Here is a nice video shared sometime ago by Meech which I find extremely valuable and should be viewed by anyone considering a surgical intervention https://www.youtube.com/watch?v=H8zVrYEW8vE&feature=youtu.be
- When the patient is a child the dose needs to be lower
We often speak about drugs and supplements and related doses to be used. However, those doses are typically what needs to be used for adults. For non-adult patients of age 2-17, the dose has to be reduced according to Clark’s Rule which uses Weight in Lbs, NEVER in Kg. In order to convert kilograms (Kg) to pounds (Lbs), you need to know that 1Kg = 2.2Lbs.
Clark’s Rule says that Childs Dose = Adult Dose X (Weight in Lbs ÷ 150)(Ref.)
- Taking the treatment at the right time has important impact on both it’s effectiveness and toxicity: (Ref.) For example, Statins and Aspirin may have to be taken at night in order to have them doing their job (Ref.). A good review on how important is to take chemo at the right time is here (Ref.). This is a technical paper and a bit more difficult to read but extremely valuable as you may also find exact reference to the chemo we are interest in, and best way to take that. A more easy to read article, but at a higher abstraction level compared to the previous reference, is here (Ref.) and it was published very recently (April 2018) in Nature magazine.
- Alkalizing treatment may increase the effectiveness of some chemos, and may reduce that of other chemos. So take care! Indeed, it is known that some drugs are of acid type and others are of basic type. Like plus and minus. Acidic drugs are well absorbed in acidic environment while they will not get through when the environment is of basic type as they will react with the basic substances, and cannot not move further to do their job. This is why, when someone uses Bicarbonate for example, prior to chemo, that may strongly affect the effectiveness of chemo in a good or bad way depending on the type of chemo. This subject is discussed in more details somewhere at the middle of the following article https://www.cancertreatmentsresearch.com/ph-cancer-a-top-treatment-strategy/.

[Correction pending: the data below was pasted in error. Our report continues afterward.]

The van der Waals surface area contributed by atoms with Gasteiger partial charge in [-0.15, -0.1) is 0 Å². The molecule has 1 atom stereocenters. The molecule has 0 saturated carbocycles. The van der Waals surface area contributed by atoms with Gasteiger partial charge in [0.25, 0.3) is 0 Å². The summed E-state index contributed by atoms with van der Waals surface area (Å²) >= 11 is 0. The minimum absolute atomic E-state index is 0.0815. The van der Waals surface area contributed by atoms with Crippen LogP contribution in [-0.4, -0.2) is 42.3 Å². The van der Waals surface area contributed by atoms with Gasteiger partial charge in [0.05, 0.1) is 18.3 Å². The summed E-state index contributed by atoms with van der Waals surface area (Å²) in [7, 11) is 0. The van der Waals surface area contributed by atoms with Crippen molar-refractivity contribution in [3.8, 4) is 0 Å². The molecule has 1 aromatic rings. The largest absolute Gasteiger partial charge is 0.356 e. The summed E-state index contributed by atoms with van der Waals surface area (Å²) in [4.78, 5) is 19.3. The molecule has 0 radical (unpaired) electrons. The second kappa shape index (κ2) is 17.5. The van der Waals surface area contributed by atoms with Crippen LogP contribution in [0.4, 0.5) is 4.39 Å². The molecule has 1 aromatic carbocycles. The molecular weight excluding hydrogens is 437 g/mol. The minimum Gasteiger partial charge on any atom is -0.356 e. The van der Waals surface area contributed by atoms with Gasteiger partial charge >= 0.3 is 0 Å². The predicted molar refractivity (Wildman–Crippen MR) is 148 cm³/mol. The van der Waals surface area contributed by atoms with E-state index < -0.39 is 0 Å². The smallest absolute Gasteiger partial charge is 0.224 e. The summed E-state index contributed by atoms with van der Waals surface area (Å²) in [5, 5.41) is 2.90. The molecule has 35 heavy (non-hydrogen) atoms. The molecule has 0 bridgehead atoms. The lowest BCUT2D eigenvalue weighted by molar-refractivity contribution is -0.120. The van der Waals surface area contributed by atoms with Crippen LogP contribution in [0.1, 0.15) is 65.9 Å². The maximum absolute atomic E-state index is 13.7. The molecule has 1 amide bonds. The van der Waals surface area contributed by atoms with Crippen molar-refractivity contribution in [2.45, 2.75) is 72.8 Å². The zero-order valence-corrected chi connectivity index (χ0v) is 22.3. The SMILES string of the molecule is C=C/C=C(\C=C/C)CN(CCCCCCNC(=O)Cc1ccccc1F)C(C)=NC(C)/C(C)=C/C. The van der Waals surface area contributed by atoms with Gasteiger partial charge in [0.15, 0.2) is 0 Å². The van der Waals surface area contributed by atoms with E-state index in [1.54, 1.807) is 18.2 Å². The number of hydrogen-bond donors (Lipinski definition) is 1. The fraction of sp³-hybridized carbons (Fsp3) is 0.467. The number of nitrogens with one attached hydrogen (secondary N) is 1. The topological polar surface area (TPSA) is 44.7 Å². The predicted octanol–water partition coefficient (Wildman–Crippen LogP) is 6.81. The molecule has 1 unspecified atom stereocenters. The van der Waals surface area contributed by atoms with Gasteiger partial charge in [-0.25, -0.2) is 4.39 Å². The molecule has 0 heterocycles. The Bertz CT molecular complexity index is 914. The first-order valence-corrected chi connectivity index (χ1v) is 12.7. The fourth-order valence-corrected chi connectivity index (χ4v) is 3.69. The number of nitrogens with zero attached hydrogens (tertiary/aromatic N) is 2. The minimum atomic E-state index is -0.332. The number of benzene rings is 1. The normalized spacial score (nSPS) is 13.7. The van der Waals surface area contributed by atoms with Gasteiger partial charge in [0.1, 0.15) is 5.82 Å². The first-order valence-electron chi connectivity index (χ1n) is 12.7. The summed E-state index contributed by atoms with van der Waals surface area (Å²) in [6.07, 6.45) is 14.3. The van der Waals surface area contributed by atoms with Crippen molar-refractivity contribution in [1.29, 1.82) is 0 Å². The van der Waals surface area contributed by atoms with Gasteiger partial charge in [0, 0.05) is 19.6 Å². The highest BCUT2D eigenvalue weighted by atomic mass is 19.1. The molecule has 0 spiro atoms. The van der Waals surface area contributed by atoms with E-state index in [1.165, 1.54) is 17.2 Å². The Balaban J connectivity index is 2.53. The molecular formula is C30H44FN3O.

- Preventing invasive breast cancer with low dose oral Chloroquine given for 4 weeks prior to surgical excision of the lesions. The design of the trial can be found here, and the results of the trial can be found here. Based on the trial results, as well as private communication of one of the visitors of this website with the authors behind the trial, only one capsule of 250mg Chloroquine every week during 4 weeks, generates a measurable reduction in proliferation of the lesions and enhances immune cell migration into the duct. This approach is expected to be relevant for many epithelial cancers (the most common cancers).
- Anaesthetics and anaesthetic techniques used during surgical interventions influence tumor development. Here is a super useful document prepared by the Department of Anesthesiology, Intensive Care and Pain Medicine Netherlands Cancer Institute – Antoni van Leeuwenhoek Hospital Amsterdam (Ref.) I am so happy to find such a high quality and forward looking work done by Dr. Michael Šrámek. This is a document you want to share with your surgery team so that they take the best decisions for you in terms of medication to use during the intervention.